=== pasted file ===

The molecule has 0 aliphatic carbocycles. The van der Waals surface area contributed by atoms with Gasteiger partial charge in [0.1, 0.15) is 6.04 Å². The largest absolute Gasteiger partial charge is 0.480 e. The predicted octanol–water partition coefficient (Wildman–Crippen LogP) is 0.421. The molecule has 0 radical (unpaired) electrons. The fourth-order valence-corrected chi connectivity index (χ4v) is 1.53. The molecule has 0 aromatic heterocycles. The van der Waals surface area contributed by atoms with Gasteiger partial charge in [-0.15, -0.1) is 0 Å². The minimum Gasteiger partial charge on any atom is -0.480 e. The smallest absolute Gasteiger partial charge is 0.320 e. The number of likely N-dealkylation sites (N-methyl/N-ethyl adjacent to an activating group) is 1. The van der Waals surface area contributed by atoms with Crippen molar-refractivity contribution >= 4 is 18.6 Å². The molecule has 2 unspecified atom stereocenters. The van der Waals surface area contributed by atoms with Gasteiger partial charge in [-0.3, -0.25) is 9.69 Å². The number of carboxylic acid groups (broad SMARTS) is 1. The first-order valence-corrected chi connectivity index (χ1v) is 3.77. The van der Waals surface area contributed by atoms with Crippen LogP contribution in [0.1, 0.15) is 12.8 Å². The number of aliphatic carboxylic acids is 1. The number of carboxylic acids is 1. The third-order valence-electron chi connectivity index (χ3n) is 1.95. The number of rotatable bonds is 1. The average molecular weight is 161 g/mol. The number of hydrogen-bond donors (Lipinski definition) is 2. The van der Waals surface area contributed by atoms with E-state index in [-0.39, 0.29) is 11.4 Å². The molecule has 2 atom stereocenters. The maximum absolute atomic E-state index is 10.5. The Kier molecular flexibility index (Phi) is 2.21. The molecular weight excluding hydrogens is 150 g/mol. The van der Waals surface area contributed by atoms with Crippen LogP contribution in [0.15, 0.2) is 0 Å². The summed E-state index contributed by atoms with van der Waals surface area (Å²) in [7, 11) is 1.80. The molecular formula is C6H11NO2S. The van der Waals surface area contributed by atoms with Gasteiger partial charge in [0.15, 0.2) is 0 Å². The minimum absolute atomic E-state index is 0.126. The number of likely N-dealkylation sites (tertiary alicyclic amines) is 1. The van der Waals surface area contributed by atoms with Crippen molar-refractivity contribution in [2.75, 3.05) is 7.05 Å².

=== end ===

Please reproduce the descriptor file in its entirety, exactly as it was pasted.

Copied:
The molecule has 0 aliphatic carbocycles. The van der Waals surface area contributed by atoms with Gasteiger partial charge in [0.1, 0.15) is 6.04 Å². The largest absolute Gasteiger partial charge is 0.480 e. The predicted octanol–water partition coefficient (Wildman–Crippen LogP) is 0.421. The molecule has 0 radical (unpaired) electrons. The fourth-order valence-corrected chi connectivity index (χ4v) is 1.53. The molecule has 0 aromatic heterocycles. The van der Waals surface area contributed by atoms with Gasteiger partial charge in [-0.15, -0.1) is 0 Å². The minimum Gasteiger partial charge on any atom is -0.480 e. The smallest absolute Gasteiger partial charge is 0.320 e. The number of likely N-dealkylation sites (N-methyl/N-ethyl adjacent to an activating group) is 1. The van der Waals surface area contributed by atoms with Crippen molar-refractivity contribution >= 4 is 18.6 Å². The molecule has 2 unspecified atom stereocenters. The van der Waals surface area contributed by atoms with Gasteiger partial charge in [-0.3, -0.25) is 9.69 Å². The number of carboxylic acid groups (broad SMARTS) is 1. The first-order valence-corrected chi connectivity index (χ1v) is 3.77. The van der Waals surface area contributed by atoms with Crippen LogP contribution in [0.1, 0.15) is 12.8 Å². The number of aliphatic carboxylic acids is 1. The number of carboxylic acids is 1. The third-order valence-electron chi connectivity index (χ3n) is 1.95. The number of rotatable bonds is 1. The average molecular weight is 161 g/mol. The number of hydrogen-bond donors (Lipinski definition) is 2. The van der Waals surface area contributed by atoms with E-state index in [-0.39, 0.29) is 11.4 Å². The molecule has 2 atom stereocenters. The maximum absolute atomic E-state index is 10.5. The Kier molecular flexibility index (Phi) is 2.21. The molecular weight excluding hydrogens is 150 g/mol. The van der Waals surface area contributed by atoms with Crippen LogP contribution in [0.15, 0.2) is 0 Å². The summed E-state index contributed by atoms with van der Waals surface area (Å²) in [7, 11) is 1.80. The molecular formula is C6H11NO2S. The van der Waals surface area contributed by atoms with Gasteiger partial charge in [0.15, 0.2) is 0 Å². The minimum absolute atomic E-state index is 0.126. The number of likely N-dealkylation sites (tertiary alicyclic amines) is 1. The van der Waals surface area contributed by atoms with Crippen molar-refractivity contribution in [2.75, 3.05) is 7.05 Å².